The luminous energy field (see last week’s blog) is shaped like a doughnut (known in geometry as a torus) with a narrow axis, or tunnel, less than a molecule thick in the center. In the Inka language it is known as the popo, or luminous bubble. Persons who have near-death experiences report traveling through this tunnel in their return voyage to the light. The human energy field is a mirror of the Earth’s magnetic field, which streams out of the North Pole and circumnavigates the planet to reenter through the South Pole. Similarly, the flux lines, or cekes, of the luminous energy field (LEF) travel out the top of the head and stream around the luminous body, forming a great oval the width of your outstretched arms. Our energy field penetrates the earth about 12 inches, then reenters the body through the feet.
Although the strength of the Earth’s magnetic held drops off very rapidly the farther it travels from the planet, it never actually reaches zero. It extends for hundreds of miles into space before diminishing in strength, and travels at the speed of light—about 186,000 miles per second—to the edge of the Universe. The human energy field appears to extend only a few feet beyond the body since, like the magnetic field of the Earth, it diminishes in strength very rapidly. Yet it also travels at the speed of light, connecting us to the luminous matrix of the entire Universe, known to the Inka as the texemuyo or all-pervading web.
The flux lines that run along the surface of the planet are similar to acupuncture meridians, connecting the major chakras of the Earth. The meridians of the Earth traverse the globe, transporting energy and information from one part of the planet to another. Shamans claim they can communicate with each other through the luminous matrix formed by the flux lines of the Earth. The medicine person is able to sense and sometimes see the luminous grid of the Universe extending beyond the Earth into the galaxies themselves.
Many people in our technological society are disconnected from the matrix of the Universe. I often find that people who come to see me with symptoms of chronic fatigue have become totally disassociated from the natural world. They do not go for walks in the woods, plant tomatoes in their gardens, or even stop to smell the flowers. This is not to say that walking in the forest will cure chronic fatigue syndrome, which is a complex medical condition. Yet people who suffer from this condition require vital reconnection to the natural grid as part of their healing.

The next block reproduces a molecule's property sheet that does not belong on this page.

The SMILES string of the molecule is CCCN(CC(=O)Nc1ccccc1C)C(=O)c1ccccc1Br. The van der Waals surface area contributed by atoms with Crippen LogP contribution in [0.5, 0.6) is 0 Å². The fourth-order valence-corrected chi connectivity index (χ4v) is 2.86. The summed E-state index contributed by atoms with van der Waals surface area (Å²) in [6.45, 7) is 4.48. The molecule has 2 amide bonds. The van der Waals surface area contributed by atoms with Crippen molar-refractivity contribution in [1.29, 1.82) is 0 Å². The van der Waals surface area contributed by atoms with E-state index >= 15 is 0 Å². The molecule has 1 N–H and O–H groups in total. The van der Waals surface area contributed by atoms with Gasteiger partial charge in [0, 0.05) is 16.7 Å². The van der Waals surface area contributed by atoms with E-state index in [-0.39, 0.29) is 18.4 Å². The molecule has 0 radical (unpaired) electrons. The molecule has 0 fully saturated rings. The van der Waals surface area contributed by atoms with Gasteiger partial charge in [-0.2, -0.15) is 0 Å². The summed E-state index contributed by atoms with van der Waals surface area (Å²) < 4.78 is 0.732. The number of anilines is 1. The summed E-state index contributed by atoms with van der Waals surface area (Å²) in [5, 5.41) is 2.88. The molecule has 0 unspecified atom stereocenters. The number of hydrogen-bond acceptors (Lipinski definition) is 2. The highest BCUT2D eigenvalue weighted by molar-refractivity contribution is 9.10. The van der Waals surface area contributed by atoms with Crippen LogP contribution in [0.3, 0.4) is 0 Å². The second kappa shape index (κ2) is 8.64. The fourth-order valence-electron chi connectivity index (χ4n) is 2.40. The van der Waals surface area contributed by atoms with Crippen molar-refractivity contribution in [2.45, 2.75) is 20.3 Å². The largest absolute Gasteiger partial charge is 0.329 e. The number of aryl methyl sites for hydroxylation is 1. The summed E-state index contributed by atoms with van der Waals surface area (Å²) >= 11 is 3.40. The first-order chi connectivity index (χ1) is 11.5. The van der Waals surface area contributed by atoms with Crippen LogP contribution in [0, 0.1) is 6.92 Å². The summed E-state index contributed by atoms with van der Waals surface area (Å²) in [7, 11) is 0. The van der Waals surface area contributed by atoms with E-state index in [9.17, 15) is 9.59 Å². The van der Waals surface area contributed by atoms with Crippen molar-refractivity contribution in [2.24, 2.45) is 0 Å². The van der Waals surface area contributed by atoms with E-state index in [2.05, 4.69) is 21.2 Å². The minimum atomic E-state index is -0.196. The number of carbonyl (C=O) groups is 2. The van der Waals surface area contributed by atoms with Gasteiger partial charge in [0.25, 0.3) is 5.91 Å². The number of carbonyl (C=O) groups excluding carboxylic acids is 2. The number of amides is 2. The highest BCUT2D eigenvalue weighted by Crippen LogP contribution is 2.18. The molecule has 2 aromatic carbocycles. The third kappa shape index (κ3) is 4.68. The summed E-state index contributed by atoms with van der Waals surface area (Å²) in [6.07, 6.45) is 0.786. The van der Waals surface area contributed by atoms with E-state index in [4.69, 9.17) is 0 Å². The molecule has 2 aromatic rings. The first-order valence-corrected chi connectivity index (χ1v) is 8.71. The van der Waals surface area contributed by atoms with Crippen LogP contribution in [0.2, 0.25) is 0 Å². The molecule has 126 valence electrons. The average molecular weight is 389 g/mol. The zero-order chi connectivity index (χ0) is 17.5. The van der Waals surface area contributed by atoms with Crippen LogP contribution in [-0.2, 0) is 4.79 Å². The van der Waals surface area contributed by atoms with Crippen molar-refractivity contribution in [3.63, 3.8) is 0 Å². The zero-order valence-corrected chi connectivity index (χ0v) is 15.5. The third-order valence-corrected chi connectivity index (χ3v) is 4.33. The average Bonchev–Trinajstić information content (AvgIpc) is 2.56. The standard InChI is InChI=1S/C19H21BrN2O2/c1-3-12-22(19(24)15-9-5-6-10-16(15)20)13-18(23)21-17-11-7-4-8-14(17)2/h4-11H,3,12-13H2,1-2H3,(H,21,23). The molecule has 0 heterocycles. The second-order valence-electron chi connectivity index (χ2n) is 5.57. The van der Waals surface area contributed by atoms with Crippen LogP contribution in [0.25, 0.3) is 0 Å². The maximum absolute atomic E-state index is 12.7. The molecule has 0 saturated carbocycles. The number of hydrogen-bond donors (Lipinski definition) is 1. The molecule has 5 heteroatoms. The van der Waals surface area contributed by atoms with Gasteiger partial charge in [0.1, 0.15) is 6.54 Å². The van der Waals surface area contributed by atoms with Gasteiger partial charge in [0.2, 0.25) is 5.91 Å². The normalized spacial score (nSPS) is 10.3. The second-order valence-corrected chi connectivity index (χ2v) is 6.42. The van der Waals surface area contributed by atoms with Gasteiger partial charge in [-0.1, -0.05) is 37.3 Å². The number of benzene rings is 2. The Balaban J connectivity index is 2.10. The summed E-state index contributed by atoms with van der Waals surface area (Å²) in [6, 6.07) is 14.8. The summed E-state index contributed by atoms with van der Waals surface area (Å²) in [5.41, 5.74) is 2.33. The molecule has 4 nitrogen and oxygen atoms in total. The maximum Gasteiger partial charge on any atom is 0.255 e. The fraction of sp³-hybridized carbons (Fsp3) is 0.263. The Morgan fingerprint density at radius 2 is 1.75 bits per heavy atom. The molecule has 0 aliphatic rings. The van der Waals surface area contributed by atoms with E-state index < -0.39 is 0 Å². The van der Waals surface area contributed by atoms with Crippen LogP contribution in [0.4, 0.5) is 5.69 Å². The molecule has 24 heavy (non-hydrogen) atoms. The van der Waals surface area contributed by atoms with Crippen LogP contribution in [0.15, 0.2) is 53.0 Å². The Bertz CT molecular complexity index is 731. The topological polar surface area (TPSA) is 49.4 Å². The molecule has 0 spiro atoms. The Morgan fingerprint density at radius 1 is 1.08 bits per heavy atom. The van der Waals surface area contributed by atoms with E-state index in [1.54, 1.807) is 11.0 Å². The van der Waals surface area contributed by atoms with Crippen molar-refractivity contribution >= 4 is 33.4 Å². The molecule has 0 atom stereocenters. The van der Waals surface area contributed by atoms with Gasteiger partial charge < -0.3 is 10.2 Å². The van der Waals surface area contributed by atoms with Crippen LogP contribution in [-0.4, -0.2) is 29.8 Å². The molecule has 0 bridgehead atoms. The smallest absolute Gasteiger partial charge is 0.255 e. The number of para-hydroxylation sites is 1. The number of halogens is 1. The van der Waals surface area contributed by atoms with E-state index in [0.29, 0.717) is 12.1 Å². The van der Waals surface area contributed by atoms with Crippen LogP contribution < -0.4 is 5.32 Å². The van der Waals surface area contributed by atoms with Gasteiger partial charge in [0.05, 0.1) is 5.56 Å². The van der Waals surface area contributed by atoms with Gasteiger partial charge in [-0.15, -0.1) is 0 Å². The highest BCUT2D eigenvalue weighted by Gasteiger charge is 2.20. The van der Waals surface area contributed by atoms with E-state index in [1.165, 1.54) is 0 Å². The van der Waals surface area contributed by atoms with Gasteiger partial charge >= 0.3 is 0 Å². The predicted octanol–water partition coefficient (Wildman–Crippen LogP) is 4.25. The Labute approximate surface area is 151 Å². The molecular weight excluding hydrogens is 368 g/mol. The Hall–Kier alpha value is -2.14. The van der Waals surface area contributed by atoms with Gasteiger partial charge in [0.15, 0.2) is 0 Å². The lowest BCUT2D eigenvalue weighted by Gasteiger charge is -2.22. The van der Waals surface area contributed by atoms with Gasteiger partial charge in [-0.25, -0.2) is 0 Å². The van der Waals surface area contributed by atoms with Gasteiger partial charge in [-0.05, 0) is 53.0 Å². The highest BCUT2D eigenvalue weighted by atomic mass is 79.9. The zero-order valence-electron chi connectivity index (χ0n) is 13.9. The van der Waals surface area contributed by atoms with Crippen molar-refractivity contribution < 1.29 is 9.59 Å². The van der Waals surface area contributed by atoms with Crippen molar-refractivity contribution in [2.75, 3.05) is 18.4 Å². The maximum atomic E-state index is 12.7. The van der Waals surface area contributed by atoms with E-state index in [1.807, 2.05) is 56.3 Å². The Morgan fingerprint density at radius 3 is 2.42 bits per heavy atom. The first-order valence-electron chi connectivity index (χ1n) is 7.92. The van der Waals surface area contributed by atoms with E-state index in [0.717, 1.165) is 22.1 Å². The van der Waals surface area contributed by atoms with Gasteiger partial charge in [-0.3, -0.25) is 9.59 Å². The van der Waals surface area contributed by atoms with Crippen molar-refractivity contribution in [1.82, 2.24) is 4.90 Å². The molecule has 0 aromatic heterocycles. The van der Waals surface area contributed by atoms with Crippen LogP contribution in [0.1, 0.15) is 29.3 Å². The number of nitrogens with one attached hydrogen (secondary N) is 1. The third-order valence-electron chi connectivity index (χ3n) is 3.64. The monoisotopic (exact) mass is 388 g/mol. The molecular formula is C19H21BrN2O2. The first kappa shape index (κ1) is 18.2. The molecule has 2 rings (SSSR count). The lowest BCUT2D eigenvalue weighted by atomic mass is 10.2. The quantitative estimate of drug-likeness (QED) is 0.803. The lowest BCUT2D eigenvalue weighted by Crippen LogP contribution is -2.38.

Like the cekes that run along the body of the Earth, the acupuncture meridians run along the surface of the skin, connecting acupuncture points (which are in essence very small chakras) to each other. These energy meridians are analogous to the circulatory system inside the body. They are the veins and arteries of the LEF. Medicine people of the Americas know the meridians as ríos de luz, rivers of light that flow within the luminous body. Shamans throughout the Americas rely on their ability to perceive the energetic realm. For them, the rivers of light in the body are tributaries that flow into and draw their substance from the great luminous rivers that course along the surface of the Earth. By sensing where energy is blocked and where it is flowing vigorously, they are able to diagnose health or disease.
Nearly twenty years ago, while visiting the city of Cusco, the capital of the Inka Empire, I had the opportunity to observe a healer named Maximo as he ministered to an Indian woman. The old woman suffered from asthma and was beset by coughing fits upon even the slightest exertion, such as climbing a flight of stairs. After the usual greetings and introductions, Maximo asked the woman to sit down and unbutton her blouse. He circled to her back, where he began to trace with his forefinger an invisible line on one side of her spine. He would stop, push the fingertip deep into her flesh, and instruct her to relax. The healer continued to trace lines down her back, applying pressure at various points as the woman flinched with pain.
Maximo had stimulated the exact points used by acupuncture for the treatment of asthma. Afterwards, I expressed my amazement and the healer’s reply astonished me even more. He claimed that he had never heard of acupuncture or of any such points. He explained that he had learned this technique from his grandmother, who taught him to see the rivers of light along the surface of the skin, and to massage the points where they were blocked so that the light could flow freely again. As his last patient for the day was leaving, I asked Maximo if he could describe these rivers of light so I could better understand them. He smiled, asked me to strip down to my shorts, and with a bright red lipstick belonging to Anita, his wife, proceeded to draw the rivers of light on my body.
I was standing on the dining-room table while Maximo took my photograph when Anita and their two daughters walked into the room, screamed, and ran out of the house. I would later learn she was not as shocked at the sight of a half-dressed man on her dining room table as at the fact that we had used her only lipstick. On my return to California I compared the photographs with charts of the Chinese acupuncture meridians and found that they coincided exactly.